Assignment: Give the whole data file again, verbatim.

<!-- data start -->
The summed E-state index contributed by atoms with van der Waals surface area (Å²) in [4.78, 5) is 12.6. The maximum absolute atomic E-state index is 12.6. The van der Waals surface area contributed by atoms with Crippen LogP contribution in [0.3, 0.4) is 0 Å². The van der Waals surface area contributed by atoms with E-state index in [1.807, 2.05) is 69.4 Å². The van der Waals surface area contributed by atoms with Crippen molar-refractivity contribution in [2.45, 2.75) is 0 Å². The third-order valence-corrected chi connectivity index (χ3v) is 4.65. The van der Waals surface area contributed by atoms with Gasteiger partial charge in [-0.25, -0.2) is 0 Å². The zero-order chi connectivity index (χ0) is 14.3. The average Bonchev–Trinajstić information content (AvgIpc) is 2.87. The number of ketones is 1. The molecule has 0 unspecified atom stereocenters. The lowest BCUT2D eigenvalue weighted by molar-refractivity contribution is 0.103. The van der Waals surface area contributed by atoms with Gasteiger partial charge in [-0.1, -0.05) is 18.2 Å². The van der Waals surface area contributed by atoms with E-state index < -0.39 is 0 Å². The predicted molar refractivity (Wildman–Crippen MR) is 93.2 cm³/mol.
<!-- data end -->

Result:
The summed E-state index contributed by atoms with van der Waals surface area (Å²) in [4.78, 5) is 12.6. The maximum absolute atomic E-state index is 12.6. The van der Waals surface area contributed by atoms with Crippen LogP contribution in [0.3, 0.4) is 0 Å². The van der Waals surface area contributed by atoms with E-state index in [1.807, 2.05) is 69.4 Å². The van der Waals surface area contributed by atoms with Crippen molar-refractivity contribution in [2.45, 2.75) is 0 Å². The third-order valence-corrected chi connectivity index (χ3v) is 4.65. The van der Waals surface area contributed by atoms with Gasteiger partial charge in [-0.25, -0.2) is 0 Å². The zero-order chi connectivity index (χ0) is 14.3. The average Bonchev–Trinajstić information content (AvgIpc) is 2.87. The number of ketones is 1. The molecule has 0 unspecified atom stereocenters. The lowest BCUT2D eigenvalue weighted by molar-refractivity contribution is 0.103. The van der Waals surface area contributed by atoms with Gasteiger partial charge in [-0.1, -0.05) is 18.2 Å². The van der Waals surface area contributed by atoms with E-state index < -0.39 is 0 Å². The predicted molar refractivity (Wildman–Crippen MR) is 93.2 cm³/mol.